They said they loved God, but they didn’t love their neighbor—thus proving themselves to be liars (1 John 4:20). God responded through his prophet: I desire love (translated “mercy” in the Septuagint), not sacrifice. In effect: “Until you show love to your neighbor, don’t come to me with your worship.”
Of course, God wasn’t trying to abolish temple worship or the sacrificial system in Hosea’s day. But his warning shows how woefully lacking their love was. Jesus said much the same:
[E]veryone who is angry with his brother will be liable to judgment; whoever insults his brother will be liable to the council; and whoever says, “You fool!” will be liable to the hell of fire. So if you are offering your gift at the altar and there remember that your brother has something against you, leave your gift there before the altar and go. First be reconciled to your brother, and then come and offer your gift. (Matt. 5:22–24)
Some of us might read those words and ask ourselves, Who was he talking about? I know we shouldn’t insult our brothers, but who is my brother? Then again, maybe we should ask, “Who is my neighbor?” (Luke 10:29).
If we as Christians maintain categories of people who deserve our righteous ridicule; if we belittle our political opponents; if we slander all the “stupid” people on social media; if we mock our rivals; if we deride others as “sellouts” and “traitors”; if we vilify them to preserve our nation or to protect God’s people from corruption; if we’re willing to exclude others from the love of God in order to secure our societal power and religious influence, then we’re acting more like Pharisees and less like Jesus.
Had Jesus simply said, “You know what those sinners need? They need to repent,” surely the Pharisees would’ve agreed. They wanted tax collectors put in their place. But what the Pharisees couldn’t stand was the sight of Jesus showing them mercy. Like Jonah, they weren’t necessarily afraid to sacrifice for God. They just didn’t want to show love to sinners.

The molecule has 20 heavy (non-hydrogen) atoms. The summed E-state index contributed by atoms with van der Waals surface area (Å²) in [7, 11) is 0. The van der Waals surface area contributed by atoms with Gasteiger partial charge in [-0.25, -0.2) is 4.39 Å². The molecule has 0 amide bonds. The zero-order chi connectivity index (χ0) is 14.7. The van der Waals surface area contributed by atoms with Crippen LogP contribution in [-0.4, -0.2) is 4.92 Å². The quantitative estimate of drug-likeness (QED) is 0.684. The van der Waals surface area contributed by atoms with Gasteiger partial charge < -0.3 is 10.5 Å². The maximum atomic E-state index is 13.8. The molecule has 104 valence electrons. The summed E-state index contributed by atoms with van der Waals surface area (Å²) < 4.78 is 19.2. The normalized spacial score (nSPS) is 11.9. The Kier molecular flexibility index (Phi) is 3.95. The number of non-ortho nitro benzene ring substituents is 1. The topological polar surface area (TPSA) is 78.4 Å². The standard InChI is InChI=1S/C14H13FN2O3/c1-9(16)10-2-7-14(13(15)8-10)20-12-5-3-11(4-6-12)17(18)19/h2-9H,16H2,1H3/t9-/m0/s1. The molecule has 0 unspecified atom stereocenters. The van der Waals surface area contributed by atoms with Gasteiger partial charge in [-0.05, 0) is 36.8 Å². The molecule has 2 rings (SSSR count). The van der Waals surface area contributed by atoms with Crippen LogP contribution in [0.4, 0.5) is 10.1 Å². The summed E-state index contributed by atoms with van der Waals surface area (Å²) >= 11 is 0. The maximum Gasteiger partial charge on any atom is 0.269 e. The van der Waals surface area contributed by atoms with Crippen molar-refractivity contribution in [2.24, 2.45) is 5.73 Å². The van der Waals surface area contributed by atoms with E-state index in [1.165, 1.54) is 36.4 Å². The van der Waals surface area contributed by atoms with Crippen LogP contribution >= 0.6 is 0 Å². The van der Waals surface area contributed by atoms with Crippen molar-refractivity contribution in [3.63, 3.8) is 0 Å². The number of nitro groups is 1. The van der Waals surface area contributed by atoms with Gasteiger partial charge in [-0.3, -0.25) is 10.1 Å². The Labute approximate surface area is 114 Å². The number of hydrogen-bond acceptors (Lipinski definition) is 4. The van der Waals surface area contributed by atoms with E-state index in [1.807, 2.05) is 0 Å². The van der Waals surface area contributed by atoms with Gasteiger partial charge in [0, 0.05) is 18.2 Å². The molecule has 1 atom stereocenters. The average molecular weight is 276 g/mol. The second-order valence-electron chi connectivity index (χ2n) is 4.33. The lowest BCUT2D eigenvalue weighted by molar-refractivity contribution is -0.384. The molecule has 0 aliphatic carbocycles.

Christians might think we’d never succumb to the sin of Jonah or become like the Pharisees who piously despise others (Luke 18:9–14). But I’m convinced we’re often tempted to sacrifice for God without being willing to give to sinners. We’re tempted to do a version of evangelism but not show mercy for our opponents. We’re tempted to argue for the truth but not love our enemies, to be committed to missions without caring for the lost.
Still today, it’s possible to defend God’s Word and our nation yet destroy others. We might be glad to see sinners change, but the question remains: have they seen our love?
We’re tempted to argue for the truth but not love our enemies, to be committed to missions without caring for the lost.
Such mercy is about far more than acts of charity—even more than feelings of empathy. So we must ask ourselves if we’re willing to show tangible acts of kindness. Are we willing to get to know sinners, to listen to their arguments, to understand their concerns, to care for their needs? Are we willing to welcome them into our homes, eat with them, love them?
Jesus says mercy is primary in evangelism. It’s more fundamental than sacrifice. Why? Perhaps because genuine mercy will ultimately prompt you to sacrifice. And because God doesn’t just want people to repent. He wants them to know his practical love.